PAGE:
Strategic Legal Fund - September 2014
Migration Work CIC Esmee Fairbairn Trust for London

Strategic Legal Fund
for vulnerable young migrants

SLF extended to December 2014

We are pleased to announce that the current phase of the SLF has been extended to December 2014.  The next two application deadlines are 15th September and 10th November 2014.  If you would like to discuss a potential application please contact the project manager at  For SLF funding guidelines or to download an application form click here.

New SLF Project Manager at MigrationWork

Gerry Hickey has taken over from Fran Smith as the project manager of the SLF.  Fran worked with the project from the beginning and all involved with the Fund are very grateful for the commitment and breadth of knowledge she brought.  Gerry has worked in advice services since 1990 and holds a particular expertise in asylum support law.  Her most recent role was at the Asylum Support Appeals Project. 

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SLF Archive

Coram Children’s Legal Centre (CCLC) has now launched the SLF archive. The archive was commissioned by the SLF and includes a range of materials which have been produced by SLF funded projects. These include policy papers, legal opinions, responses to Freedom of Information requests and research findings.  The aim of the archive is to share these materials with those seeking to improve the lives of vulnerable young migrants, with a particular focus on those who advocate for them, including lawyers and voluntary sector organisations. This is a ‘living’ archive and will be added to regularly. The archive is hosted by CCLC on their website.  To access the archive click here.  

Grants awarded

We received four applications for funding in July 2014 and made three grants. Grants were awarded to:

  • Lambeth Law Centre to research the impact on children of the policy of not granting ILR/permanent residence to parents or carers where it may be in the best interest of the child to award such a grant  
  • Luqmani Thompson and Partners for pre-litigation research on Operation Nexus, a joint initiative between the Metropolitan police and the Home Office which targets foreign nationals encountered by police in the London area. Research will look at whether those affected have been given access to a fair hearing and that any evidence used to detain or deport them has been properly tested in the courts.
  • Hackney Community Law Centre, working with Hackney Migrant Centre, to undertake pre-litigation research into potentially unlawful practices and decision-making by social services when responding to requests from  destitute migrant families for housing and support (Section 17) . 
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Grant progress

In the last couple of months there have been a number of notable successes for projects which were supported by the SLF. These include:

  • Bindmans working with Public Law Project (PLP), received a grant from the SLF to carry out pre-litigation research on the potential effects of the proposed introduction of a ‘residence test’ for legal aid on young migrants. The test sought to exclude from legal aid anyone who could not prove they had been lawfully resident in the UK for 12 months. This would affect significant numbers of people, including migrants who had recently been granted leave to remain as well as those who had been in the UK for some time and were awaiting a decision on their applications to remain.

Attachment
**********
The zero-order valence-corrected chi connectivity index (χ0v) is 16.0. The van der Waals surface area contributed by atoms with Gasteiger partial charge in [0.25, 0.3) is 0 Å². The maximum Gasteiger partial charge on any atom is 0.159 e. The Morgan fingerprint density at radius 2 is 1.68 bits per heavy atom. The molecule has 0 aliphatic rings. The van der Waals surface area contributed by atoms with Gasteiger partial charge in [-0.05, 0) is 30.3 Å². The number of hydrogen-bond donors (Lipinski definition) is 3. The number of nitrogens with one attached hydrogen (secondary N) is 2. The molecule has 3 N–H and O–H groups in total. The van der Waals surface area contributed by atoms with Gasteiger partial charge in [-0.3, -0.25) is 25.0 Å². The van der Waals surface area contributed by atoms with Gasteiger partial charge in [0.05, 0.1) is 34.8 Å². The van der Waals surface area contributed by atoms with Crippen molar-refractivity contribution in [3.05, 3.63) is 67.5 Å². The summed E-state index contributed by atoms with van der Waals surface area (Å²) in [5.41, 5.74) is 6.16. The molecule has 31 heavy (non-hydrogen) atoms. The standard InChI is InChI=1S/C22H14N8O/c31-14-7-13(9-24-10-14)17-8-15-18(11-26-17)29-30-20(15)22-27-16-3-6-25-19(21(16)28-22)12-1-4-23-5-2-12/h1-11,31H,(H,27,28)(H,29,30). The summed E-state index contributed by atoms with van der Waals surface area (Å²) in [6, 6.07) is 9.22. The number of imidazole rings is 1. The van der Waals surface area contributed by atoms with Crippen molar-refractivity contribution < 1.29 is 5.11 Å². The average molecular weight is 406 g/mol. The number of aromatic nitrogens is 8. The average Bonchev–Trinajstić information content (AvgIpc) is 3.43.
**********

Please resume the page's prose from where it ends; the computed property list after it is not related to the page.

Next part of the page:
The pre-litigation research contributed to a successful legal challenge. The High Court ruled that the test amounted to unlawful discrimination. The Government is appealing this judgment. For more information on the ruling click here.
  • The SLF grant funded the AIRE Centre to bring a third party intervention in the case of Jessy Saint Prix heard in the European Court. The case focussed on the position of EU citizens who stop working in the late stages of pregnancy in order to have their babies. The particular issue was whether they remained a 'worker' under EU law during that period and were therefore entitled to claim benefits.  The court found that they did retain the status of a ‘worker’.  This is an important ruling as it will help protect pregnant EU citizens and those with young babies from becoming destitute. For more information about the case click here.
  • Anti Slavery International intervened in a Supreme Court case concerning modern day slavery, represented by Public Interest Lawyers (PIL) with funding from the SLF. The intervention advanced arguments about the UK's obligations to protect trafficking victims and to help ensure that victims, whether legally present in the UK or not, are able to seek reparation from those who wronged them. In a landmark judgment on the first ever modern slavery case heard by the Supreme Court, the Court unanimously ruled that trafficked people have a right to claim damages from their traffickers irrespective of their immigration status. PIL have written a blog about the judgment on Trust for London’s website.
  • In July, JCWI launched its report on the impact on children and families of the restrictions inherent in the Adult Dependent Rule, following pre-litigation research funded by the SLF. The launch, held in parliament, was chaired by Sarah Teather MP. Sue Lukes, from SLF, spoke at the launch. JCWI will continue to press for a change to the Adult Dependent Rule. For a copy of the research click here.  
The Strategic Legal Fund for Vulnerable Young Migrants is a project of Trust for London, delivered in partnership with Esmée Fairbairn Foundation and MigrationWork CIC.

Strategic Legal Fund, Tel. 020 7254 7272

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